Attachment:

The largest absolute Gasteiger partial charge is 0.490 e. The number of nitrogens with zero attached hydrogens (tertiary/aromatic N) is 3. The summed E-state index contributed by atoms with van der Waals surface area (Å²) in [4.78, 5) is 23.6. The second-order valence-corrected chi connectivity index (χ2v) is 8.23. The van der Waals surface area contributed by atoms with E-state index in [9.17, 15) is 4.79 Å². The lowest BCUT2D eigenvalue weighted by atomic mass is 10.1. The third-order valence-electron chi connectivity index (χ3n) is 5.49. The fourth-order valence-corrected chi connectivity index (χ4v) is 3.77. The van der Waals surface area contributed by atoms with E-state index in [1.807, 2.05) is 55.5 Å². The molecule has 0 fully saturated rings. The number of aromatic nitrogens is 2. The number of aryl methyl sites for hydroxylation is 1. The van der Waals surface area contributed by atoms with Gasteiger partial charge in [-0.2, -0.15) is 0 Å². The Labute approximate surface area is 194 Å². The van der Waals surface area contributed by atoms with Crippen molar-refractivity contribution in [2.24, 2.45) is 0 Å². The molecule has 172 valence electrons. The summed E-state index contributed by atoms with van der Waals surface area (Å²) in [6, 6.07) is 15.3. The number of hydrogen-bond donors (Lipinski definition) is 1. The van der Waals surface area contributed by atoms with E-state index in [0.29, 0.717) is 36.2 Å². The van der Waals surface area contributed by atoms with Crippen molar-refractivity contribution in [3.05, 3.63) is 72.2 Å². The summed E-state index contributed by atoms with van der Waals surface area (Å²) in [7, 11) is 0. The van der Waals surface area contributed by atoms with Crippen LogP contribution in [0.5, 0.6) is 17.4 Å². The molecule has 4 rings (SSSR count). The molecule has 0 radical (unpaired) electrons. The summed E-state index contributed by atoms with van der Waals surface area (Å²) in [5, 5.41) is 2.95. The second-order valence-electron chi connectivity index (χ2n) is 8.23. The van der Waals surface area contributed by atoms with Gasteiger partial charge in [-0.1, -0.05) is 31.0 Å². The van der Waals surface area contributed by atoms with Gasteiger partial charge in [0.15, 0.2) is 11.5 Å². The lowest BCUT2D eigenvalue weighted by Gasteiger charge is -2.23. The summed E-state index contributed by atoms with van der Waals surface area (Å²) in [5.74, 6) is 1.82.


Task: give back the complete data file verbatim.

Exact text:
The largest absolute Gasteiger partial charge is 0.490 e. The number of nitrogens with zero attached hydrogens (tertiary/aromatic N) is 3. The summed E-state index contributed by atoms with van der Waals surface area (Å²) in [4.78, 5) is 23.6. The second-order valence-corrected chi connectivity index (χ2v) is 8.23. The van der Waals surface area contributed by atoms with E-state index in [9.17, 15) is 4.79 Å². The lowest BCUT2D eigenvalue weighted by atomic mass is 10.1. The third-order valence-electron chi connectivity index (χ3n) is 5.49. The fourth-order valence-corrected chi connectivity index (χ4v) is 3.77. The van der Waals surface area contributed by atoms with E-state index in [1.807, 2.05) is 55.5 Å². The molecule has 0 fully saturated rings. The number of aromatic nitrogens is 2. The number of aryl methyl sites for hydroxylation is 1. The van der Waals surface area contributed by atoms with Gasteiger partial charge in [-0.2, -0.15) is 0 Å². The Labute approximate surface area is 194 Å². The van der Waals surface area contributed by atoms with Crippen molar-refractivity contribution in [2.24, 2.45) is 0 Å². The molecule has 172 valence electrons. The summed E-state index contributed by atoms with van der Waals surface area (Å²) in [6, 6.07) is 15.3. The number of hydrogen-bond donors (Lipinski definition) is 1. The van der Waals surface area contributed by atoms with E-state index in [0.29, 0.717) is 36.2 Å². The van der Waals surface area contributed by atoms with Crippen molar-refractivity contribution in [3.05, 3.63) is 72.2 Å². The summed E-state index contributed by atoms with van der Waals surface area (Å²) in [7, 11) is 0. The van der Waals surface area contributed by atoms with Crippen LogP contribution in [0.5, 0.6) is 17.4 Å². The molecule has 4 rings (SSSR count). The molecule has 0 radical (unpaired) electrons. The summed E-state index contributed by atoms with van der Waals surface area (Å²) in [5, 5.41) is 2.95. The second-order valence-electron chi connectivity index (χ2n) is 8.23. The van der Waals surface area contributed by atoms with Gasteiger partial charge in [-0.1, -0.05) is 31.0 Å². The van der Waals surface area contributed by atoms with Gasteiger partial charge in [0.15, 0.2) is 11.5 Å². The lowest BCUT2D eigenvalue weighted by Gasteiger charge is -2.23. The summed E-state index contributed by atoms with van der Waals surface area (Å²) in [5.74, 6) is 1.82.